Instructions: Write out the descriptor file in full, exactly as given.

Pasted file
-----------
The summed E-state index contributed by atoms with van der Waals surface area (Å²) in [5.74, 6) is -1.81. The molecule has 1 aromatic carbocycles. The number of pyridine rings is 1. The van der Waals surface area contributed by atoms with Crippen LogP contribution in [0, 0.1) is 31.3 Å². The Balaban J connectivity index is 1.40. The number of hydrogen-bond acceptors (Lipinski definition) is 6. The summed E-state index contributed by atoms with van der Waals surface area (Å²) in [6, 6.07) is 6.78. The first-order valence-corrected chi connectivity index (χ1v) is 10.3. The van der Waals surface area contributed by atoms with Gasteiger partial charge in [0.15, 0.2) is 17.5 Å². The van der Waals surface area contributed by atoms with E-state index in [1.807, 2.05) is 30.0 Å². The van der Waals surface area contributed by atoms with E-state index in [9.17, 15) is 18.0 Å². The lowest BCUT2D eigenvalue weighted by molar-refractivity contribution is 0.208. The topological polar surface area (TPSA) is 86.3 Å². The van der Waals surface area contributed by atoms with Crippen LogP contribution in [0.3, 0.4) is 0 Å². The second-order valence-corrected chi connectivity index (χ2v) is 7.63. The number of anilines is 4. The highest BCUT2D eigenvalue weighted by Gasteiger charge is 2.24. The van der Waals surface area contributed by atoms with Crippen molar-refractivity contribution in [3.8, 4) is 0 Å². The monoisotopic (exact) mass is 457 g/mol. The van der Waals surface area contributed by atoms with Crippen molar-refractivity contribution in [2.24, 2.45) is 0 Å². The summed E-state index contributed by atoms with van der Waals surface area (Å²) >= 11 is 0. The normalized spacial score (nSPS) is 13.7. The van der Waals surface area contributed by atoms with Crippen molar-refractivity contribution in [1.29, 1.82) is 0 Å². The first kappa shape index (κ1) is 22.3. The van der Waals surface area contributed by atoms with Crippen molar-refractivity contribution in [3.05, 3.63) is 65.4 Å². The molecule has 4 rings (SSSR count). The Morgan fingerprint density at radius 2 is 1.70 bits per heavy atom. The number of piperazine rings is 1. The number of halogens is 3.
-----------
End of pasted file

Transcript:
The summed E-state index contributed by atoms with van der Waals surface area (Å²) in [5.74, 6) is -1.81. The molecule has 1 aromatic carbocycles. The number of pyridine rings is 1. The van der Waals surface area contributed by atoms with Crippen LogP contribution in [0, 0.1) is 31.3 Å². The Balaban J connectivity index is 1.40. The number of hydrogen-bond acceptors (Lipinski definition) is 6. The summed E-state index contributed by atoms with van der Waals surface area (Å²) in [6, 6.07) is 6.78. The first-order valence-corrected chi connectivity index (χ1v) is 10.3. The van der Waals surface area contributed by atoms with Gasteiger partial charge in [0.15, 0.2) is 17.5 Å². The van der Waals surface area contributed by atoms with E-state index in [1.807, 2.05) is 30.0 Å². The van der Waals surface area contributed by atoms with E-state index in [9.17, 15) is 18.0 Å². The lowest BCUT2D eigenvalue weighted by molar-refractivity contribution is 0.208. The topological polar surface area (TPSA) is 86.3 Å². The van der Waals surface area contributed by atoms with Crippen LogP contribution in [0.3, 0.4) is 0 Å². The second-order valence-corrected chi connectivity index (χ2v) is 7.63. The number of anilines is 4. The highest BCUT2D eigenvalue weighted by Gasteiger charge is 2.24. The van der Waals surface area contributed by atoms with Crippen molar-refractivity contribution in [3.8, 4) is 0 Å². The monoisotopic (exact) mass is 457 g/mol. The van der Waals surface area contributed by atoms with Crippen molar-refractivity contribution in [2.24, 2.45) is 0 Å². The summed E-state index contributed by atoms with van der Waals surface area (Å²) >= 11 is 0. The normalized spacial score (nSPS) is 13.7. The van der Waals surface area contributed by atoms with Crippen molar-refractivity contribution in [1.29, 1.82) is 0 Å². The first kappa shape index (κ1) is 22.3. The van der Waals surface area contributed by atoms with Crippen molar-refractivity contribution in [3.05, 3.63) is 65.4 Å². The molecule has 4 rings (SSSR count). The Morgan fingerprint density at radius 2 is 1.70 bits per heavy atom. The number of piperazine rings is 1. The number of halogens is 3.